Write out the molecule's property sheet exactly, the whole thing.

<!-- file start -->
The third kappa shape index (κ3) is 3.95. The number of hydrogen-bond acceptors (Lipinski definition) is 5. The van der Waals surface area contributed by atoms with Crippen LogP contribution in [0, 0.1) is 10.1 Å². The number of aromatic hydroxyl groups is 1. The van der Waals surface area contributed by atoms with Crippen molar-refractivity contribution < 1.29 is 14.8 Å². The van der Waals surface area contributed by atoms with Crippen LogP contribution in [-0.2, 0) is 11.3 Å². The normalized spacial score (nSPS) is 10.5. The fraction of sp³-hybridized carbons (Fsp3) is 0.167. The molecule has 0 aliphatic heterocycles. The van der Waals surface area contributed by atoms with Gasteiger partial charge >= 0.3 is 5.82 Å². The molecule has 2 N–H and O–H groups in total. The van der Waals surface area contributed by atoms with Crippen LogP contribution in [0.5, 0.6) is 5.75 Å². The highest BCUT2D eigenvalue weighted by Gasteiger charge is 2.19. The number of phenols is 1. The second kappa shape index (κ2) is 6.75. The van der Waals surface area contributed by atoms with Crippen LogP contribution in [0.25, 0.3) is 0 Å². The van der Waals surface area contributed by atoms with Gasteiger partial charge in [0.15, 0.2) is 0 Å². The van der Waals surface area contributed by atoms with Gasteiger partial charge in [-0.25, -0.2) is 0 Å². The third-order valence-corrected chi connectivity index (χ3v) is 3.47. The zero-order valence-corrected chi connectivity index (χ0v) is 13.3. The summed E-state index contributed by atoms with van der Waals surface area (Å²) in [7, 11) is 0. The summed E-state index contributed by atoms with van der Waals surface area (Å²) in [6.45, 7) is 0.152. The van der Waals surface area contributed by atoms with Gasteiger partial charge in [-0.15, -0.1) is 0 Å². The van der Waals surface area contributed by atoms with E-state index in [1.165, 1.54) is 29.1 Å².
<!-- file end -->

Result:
The third kappa shape index (κ3) is 3.95. The number of hydrogen-bond acceptors (Lipinski definition) is 5. The van der Waals surface area contributed by atoms with Crippen LogP contribution in [0, 0.1) is 10.1 Å². The number of aromatic hydroxyl groups is 1. The van der Waals surface area contributed by atoms with Crippen molar-refractivity contribution < 1.29 is 14.8 Å². The van der Waals surface area contributed by atoms with Crippen LogP contribution in [-0.2, 0) is 11.3 Å². The normalized spacial score (nSPS) is 10.5. The fraction of sp³-hybridized carbons (Fsp3) is 0.167. The molecule has 0 aliphatic heterocycles. The van der Waals surface area contributed by atoms with Gasteiger partial charge >= 0.3 is 5.82 Å². The molecule has 2 N–H and O–H groups in total. The van der Waals surface area contributed by atoms with Crippen LogP contribution in [0.5, 0.6) is 5.75 Å². The highest BCUT2D eigenvalue weighted by Gasteiger charge is 2.19. The number of phenols is 1. The second kappa shape index (κ2) is 6.75. The van der Waals surface area contributed by atoms with Crippen LogP contribution in [0.25, 0.3) is 0 Å². The van der Waals surface area contributed by atoms with Gasteiger partial charge in [0.15, 0.2) is 0 Å². The van der Waals surface area contributed by atoms with Gasteiger partial charge in [-0.25, -0.2) is 0 Å². The third-order valence-corrected chi connectivity index (χ3v) is 3.47. The zero-order valence-corrected chi connectivity index (χ0v) is 13.3. The summed E-state index contributed by atoms with van der Waals surface area (Å²) in [7, 11) is 0. The summed E-state index contributed by atoms with van der Waals surface area (Å²) in [6.45, 7) is 0.152. The van der Waals surface area contributed by atoms with Gasteiger partial charge in [-0.15, -0.1) is 0 Å². The van der Waals surface area contributed by atoms with E-state index in [1.165, 1.54) is 29.1 Å².